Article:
•    E. When your nanny returns, calmly and concisely tell her that you have decided to let her go. Let her know how her separation will be handled moving forward (i.e., when and how she will receive her final paycheck, etc.). Ask her if she has any questions. Give her a chance to feel heard. Then, end the meeting on a professional note. Do not at any time express anger or let your emotions get the better of you.
•    F. After your nanny has departed, visit with your kids. Tell them briefly that their nanny no longer works for your family. Let them know what to expect of their near-term future (i.e., who will be attending to them until a new nanny is hired).
•    G. Follow up on any promises you made to your nanny about her dismissal. For example, if you promised to hire a moving service to pack her personal belongings in your home and move them back to her community of origin, then you need to make such arrangements promptly.

Yes; the parent should report back to the agency, as there is usually a guarantee period.

For more great tips, subscribe to the Breezy Mama newsletter– it’s free! Even better, you’ll automatically be entered to win a Sashay Satchel from Petunia Pickle Bottom (a $119 value)! Hurry and enter your email here:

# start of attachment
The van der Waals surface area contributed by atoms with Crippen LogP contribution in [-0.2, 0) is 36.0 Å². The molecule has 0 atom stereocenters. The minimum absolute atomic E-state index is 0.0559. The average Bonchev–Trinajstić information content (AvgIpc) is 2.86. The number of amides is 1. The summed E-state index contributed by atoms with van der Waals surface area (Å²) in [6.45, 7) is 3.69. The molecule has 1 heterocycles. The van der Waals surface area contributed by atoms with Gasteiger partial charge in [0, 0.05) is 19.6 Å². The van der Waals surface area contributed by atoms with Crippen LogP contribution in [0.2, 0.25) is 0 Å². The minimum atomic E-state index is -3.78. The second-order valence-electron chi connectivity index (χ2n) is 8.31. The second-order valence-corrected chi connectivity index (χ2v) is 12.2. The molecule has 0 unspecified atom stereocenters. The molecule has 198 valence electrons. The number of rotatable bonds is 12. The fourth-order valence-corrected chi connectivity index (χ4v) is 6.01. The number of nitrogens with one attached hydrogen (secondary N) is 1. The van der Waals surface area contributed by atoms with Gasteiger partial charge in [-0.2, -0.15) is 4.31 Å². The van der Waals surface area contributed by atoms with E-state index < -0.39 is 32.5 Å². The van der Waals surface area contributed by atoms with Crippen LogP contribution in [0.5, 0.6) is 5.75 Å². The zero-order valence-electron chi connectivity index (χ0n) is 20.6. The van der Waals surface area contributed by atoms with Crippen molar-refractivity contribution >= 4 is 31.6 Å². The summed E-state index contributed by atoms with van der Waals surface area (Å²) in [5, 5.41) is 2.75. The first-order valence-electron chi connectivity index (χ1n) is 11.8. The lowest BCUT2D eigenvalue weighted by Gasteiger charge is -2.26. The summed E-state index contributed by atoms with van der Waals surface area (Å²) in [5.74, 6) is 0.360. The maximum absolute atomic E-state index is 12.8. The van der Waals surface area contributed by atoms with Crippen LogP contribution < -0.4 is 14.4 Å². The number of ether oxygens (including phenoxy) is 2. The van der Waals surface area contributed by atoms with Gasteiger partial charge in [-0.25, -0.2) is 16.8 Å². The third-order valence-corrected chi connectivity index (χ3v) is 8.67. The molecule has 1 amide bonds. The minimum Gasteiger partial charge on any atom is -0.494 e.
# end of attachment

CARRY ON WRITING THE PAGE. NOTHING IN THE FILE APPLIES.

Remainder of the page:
About Candi Wingate: Candi Wingate is an award winning nationally recognized child care expert. She has been a nanny, owned a nanny agency, started three online nanny databases, authored “100 Tips for Nannies & Families” and “The Nanny Factor: A Parent’s Guide to Finding the Right Nanny for Your Family,” plus is a wife and mother of two.  So when it comes to the nanny industry, she is your expert.

Candi Wingate is the founder of Nannies4hire.com, Babysitters4hire.com, Care4hire.com and a Nanny Agency.  Her nanny experience actually goes way back.  She was a nanny for a family with five children, which included newborn twins.  After becoming a nanny and working in a nanny agency for several years, she purchased the successful Nation-Wide Nanny Placement Agency.  After finding that the company needed to expand, Nannies4hire.com, Babysitter4hire.com and Care4hire.com were born.